Rory McIlroy took advantage of an outrageous piece of good fortune in the second round of the BMW PGA Championship to move to within one shot of the lead of the DP World Tour’s flagship event.
With his wildly hooked drive on the par-five 17th seemingly heading out of bounds, his ball rattled around pinball-fashion in trees before cannoning back on to the fairway. From there the world No 3 managed to make a birdie.
“It was a seven, net four,” McIlroy said. The good luck allowed him to keep a bogey off his card, with the 65 hauling him into 11-under and onto the heels of the pacesetters Viktor Hovland (68) and Soren Kjeldsen (64).
McIlroy actually had the opportunity to make an eagle on the par-five 18th, but by then he had raised the mood sufficiently in the 25,000-strong sell-out chants to ensure it was his name they were chanting in the grandstands.
“Rory, Rory, Rory,” rang out as the sombre atmosphere gave way to the overwhelming positivity at McIlroy’s performance.
The Northern Irishman made his tribute to Queen Elizabeth II, whose passing was respected by Friday’s play being cancelled and the £7 million tournament being reduced to 54 holes. “She was such a steadying figure,” he said. “I saw a stat yesterday that she ascended to the throne the year before Ben Hogan won his Open Championship.
“So it just shows you how long she's been around and things that she's seen. That level of duty, and to do it with the dignity and dedication and the grace that she has, she was an absolutely incredible woman.
“I was very fortunate, I got to meet her a few years ago, and she couldn't have been nicer. A wonderful moment for me. I have a picture of that in my house alongside my MBE which I'm very proud of.”
McIlroy was adamant the Tour were correct to continue the tournament. “I thought it was the right decision,” he said. “I don't think we are disrespecting anyone by playing. Hopefully we are showing our respect and celebrating what an incredible life the Queen had.”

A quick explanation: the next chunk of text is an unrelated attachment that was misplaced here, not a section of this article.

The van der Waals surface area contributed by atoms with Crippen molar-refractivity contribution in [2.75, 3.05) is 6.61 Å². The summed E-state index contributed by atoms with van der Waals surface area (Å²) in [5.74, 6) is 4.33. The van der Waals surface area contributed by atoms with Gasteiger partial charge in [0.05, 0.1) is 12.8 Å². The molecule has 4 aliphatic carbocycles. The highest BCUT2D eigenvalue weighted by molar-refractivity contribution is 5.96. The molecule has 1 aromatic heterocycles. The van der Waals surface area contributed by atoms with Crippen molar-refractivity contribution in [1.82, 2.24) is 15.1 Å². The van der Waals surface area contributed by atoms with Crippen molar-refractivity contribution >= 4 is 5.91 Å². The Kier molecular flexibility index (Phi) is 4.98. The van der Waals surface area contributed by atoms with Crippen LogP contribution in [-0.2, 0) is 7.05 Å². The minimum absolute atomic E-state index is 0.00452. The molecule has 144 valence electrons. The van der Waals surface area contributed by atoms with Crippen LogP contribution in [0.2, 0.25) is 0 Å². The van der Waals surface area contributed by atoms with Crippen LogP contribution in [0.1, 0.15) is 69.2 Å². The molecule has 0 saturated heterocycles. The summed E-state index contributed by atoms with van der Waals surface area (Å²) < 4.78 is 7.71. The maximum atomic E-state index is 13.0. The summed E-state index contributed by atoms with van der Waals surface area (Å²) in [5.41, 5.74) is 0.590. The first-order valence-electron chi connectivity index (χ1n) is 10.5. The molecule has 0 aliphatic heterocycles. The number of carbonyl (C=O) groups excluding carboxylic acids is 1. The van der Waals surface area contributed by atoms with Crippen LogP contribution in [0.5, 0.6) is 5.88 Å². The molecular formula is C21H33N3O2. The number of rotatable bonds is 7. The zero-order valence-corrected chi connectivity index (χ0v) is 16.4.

A two-minute silence was staged at 9.50am and the players and caddies donned black ribbons. Kjeldsen was the star of the morning, bouncing back from his bogey on the first to reel off seven birdies and an eagle.
'In an exciting position'
However, it was inevitably McIlroy - in his first start since winning the £16m FedEx Cup last month - who stole the show, eagling the fourth when hitting his approach from 205 yards to 10 feet and then picking up three birdies before the last two holes. McIlroy was suitably humble about his remarkable ricochet.
“I told Harry [Diamond, caddie] ‘it’s gone, throw me another ball’ but it hit a few branches - I saw the big marks,” he said. “Billy [Horschel] said to me ‘Who did you pay to throw the ball out there? Where's your wallet?’ I told him, ‘It's too heavy - I put it in the locker.’ It was a three-shot swing.
"Between that and my putting, it’s put me in an exciting position. I haven't played any LIV events [contested over 54 holes] but am looking forward to how it feels. There's so many guys up around the top of the leaderboard, it will be a sprint to the finish.”
As well as Thomas Detry (65) and Rafael Cabrera Bello (65) alongside McIlroy, Francesco Molinari (65) and Shane Lowry (68), the 2018 and 2019 Open Champions are one-behind. The best-placed of the 15 LIV-contracted players is Talor Gooch (64) on 10-under.
Sergio Garcia, another of the rebels, could be hit with disciplinary action for withdrawing without supplying a reason. Instead of playing in the second round, the Spaniard was pictured attending a college gridiron match in Texas.
The affair will inevitably only add further fuel to the controversy surrounding the renegades on the Saudi-funding circuit teeing it up here.
On Wednesday, McIlroy slammed the LIV brigade for “taking places off players who really need them” and Keith Pelley, the Tour’s chief executive, accused some of the rebels of “disrespect” and made a thinly-veiled attack against Garcia for saying “the European Tour is becoming the game’s fifth Tour”.
Regardless of the details behind Garcia flying home to America - the all-time leading scorer of the Ryder Cup shot a first-round 76 and would have needed a 64 to make the cut - the fact he left without an explanation has not gone down well at Wentworth HQ. It is against the regulations, but it is understood he could still avoid censure by providing a belated account.